Definition of scofflaw in English:



North American
  • A person who flouts the law, especially by failing to comply with a law that is difficult to enforce effectively.

    ‘scofflaws who have accumulated large debts in unpaid parking tickets’
    • ‘Over the years, the Raiders gained a deserved reputation as the brigands of the NFL, signing rebels and scofflaws no other franchise would dare accept.’
    • ‘In other words, figuratively and literally, they stop short of an interior that is like the Asian exterior where Felipe and his Mexican friend could take off their uniforms and play wildly without being scofflaws or enemies.’
    • ‘That so many music downloaders in the surveys are not concerned with matters of copyright does not mean that they are criminals, or even scofflaws, or that they do not understand copyright law.’
    • ‘Young people want the right to dance to grinding rhythms all night long while their parents fear it will turn them into degenerate scofflaws.’
    • ‘How is it going to enforce its will on a persistent scofflaw?’
    • ‘The tax bill has tucked in it, and noticed by virtually no one, a measure that would kill the Mayor's proposal to install cameras to catch red-light scofflaws at the city's most dangerous intersections.’
    • ‘Following the Stamp Act upheavals, he tried to keep smugglers and other scofflaws from flouting Parliament's authority.’
    • ‘Proponents say exam scofflaws are part of the price of annual testing, which shows parents how well a school is really doing, and dismiss the notion that accountability itself is the problem.’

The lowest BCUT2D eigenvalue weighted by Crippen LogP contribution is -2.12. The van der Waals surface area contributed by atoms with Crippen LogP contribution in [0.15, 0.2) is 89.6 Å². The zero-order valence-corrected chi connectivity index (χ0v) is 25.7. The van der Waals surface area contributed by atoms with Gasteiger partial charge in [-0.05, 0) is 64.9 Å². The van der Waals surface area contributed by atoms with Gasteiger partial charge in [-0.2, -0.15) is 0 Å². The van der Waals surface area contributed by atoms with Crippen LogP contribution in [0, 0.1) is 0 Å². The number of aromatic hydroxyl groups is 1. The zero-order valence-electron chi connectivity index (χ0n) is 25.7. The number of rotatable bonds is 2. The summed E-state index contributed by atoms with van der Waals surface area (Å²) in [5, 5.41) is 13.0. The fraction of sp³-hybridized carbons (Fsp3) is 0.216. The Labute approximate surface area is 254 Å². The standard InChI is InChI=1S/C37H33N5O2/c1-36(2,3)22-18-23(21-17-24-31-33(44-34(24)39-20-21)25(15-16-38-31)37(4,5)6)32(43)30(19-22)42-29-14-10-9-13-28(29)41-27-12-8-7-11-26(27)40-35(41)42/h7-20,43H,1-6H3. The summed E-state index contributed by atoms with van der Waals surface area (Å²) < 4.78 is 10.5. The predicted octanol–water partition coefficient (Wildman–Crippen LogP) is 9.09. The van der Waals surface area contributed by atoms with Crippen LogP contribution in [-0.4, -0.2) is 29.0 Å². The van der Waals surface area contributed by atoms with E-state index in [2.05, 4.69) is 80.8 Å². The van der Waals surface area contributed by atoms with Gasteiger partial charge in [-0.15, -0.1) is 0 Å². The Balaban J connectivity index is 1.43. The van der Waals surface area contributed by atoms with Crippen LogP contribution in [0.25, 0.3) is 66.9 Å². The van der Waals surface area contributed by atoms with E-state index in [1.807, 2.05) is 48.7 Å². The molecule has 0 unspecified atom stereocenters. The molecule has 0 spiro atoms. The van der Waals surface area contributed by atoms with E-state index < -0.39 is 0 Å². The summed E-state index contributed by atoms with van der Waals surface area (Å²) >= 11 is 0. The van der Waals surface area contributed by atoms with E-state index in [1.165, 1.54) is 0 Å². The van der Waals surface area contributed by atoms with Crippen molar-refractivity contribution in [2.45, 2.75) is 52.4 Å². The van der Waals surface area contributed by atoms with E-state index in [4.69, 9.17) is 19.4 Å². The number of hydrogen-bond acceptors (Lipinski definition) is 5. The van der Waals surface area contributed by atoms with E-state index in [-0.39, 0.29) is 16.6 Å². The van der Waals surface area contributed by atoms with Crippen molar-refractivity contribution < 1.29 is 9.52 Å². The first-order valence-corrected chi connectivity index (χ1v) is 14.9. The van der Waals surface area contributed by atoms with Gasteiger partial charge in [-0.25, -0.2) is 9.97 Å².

• ‘The Federal Trade Commission worries that a national Do Not Spam list would actually make the problem worse; scofflaws would only use it to harvest pre-validated addresses.’
    • ‘Another story today contradicts the theory that these scofflaws are a bunch of ne'er-do-well capitalists, or at least most of them.’
    • ‘Critics countered that expanded testing efforts are crucial and that fewer air-polluting scofflaws will be busted if emission levels are measured less frequently.’
    • ‘That all politicians are fiendish scofflaws is a given, as is their role as lackeys greasing the money chutes of big business.’
    • ‘So: whether being a scofflaw entitles one to favorable or unfavorable news coverage depends entirely on the law being scoffed at.’
    • ‘When faced with mass desertion, regiments often lacked the personnel to pursue the scofflaws, and soldiers could count on the sympathy of civilians willing to give them jobs rather than report them.’
    • ‘Of course, the best researchers are flagrant scofflaws about disciplinary boundaries, but most of the rest of us scoff them at our peril.’
    • ‘Such scofflaws and moochers faced boycott and ostracism.’
    • ‘Their location is not meant to prevent scofflaws from racing though a red light, but rather to catch and fine offending motorists - and that's outrageous.’
    • ‘Among those who are guilty of an offense against good taste, he is a scofflaw tormented by felons and scoundrels.’
    • ‘The tax on chemical feedstocks imposes costs on the highly progressive and environmentally responsible corporation just as surely as it imposes costs on the corporate scofflaw.’
    • ‘In fact last year the IRS had about $447 million in uncollected revenue mostly because there are fewer IRS workers and a lack of funding to go after scofflaws.’
    rogue, rascal, scoundrel, good-for-nothing, villain, wretch, unprincipled person, rake, profligate, degenerate, debauchee, libertine
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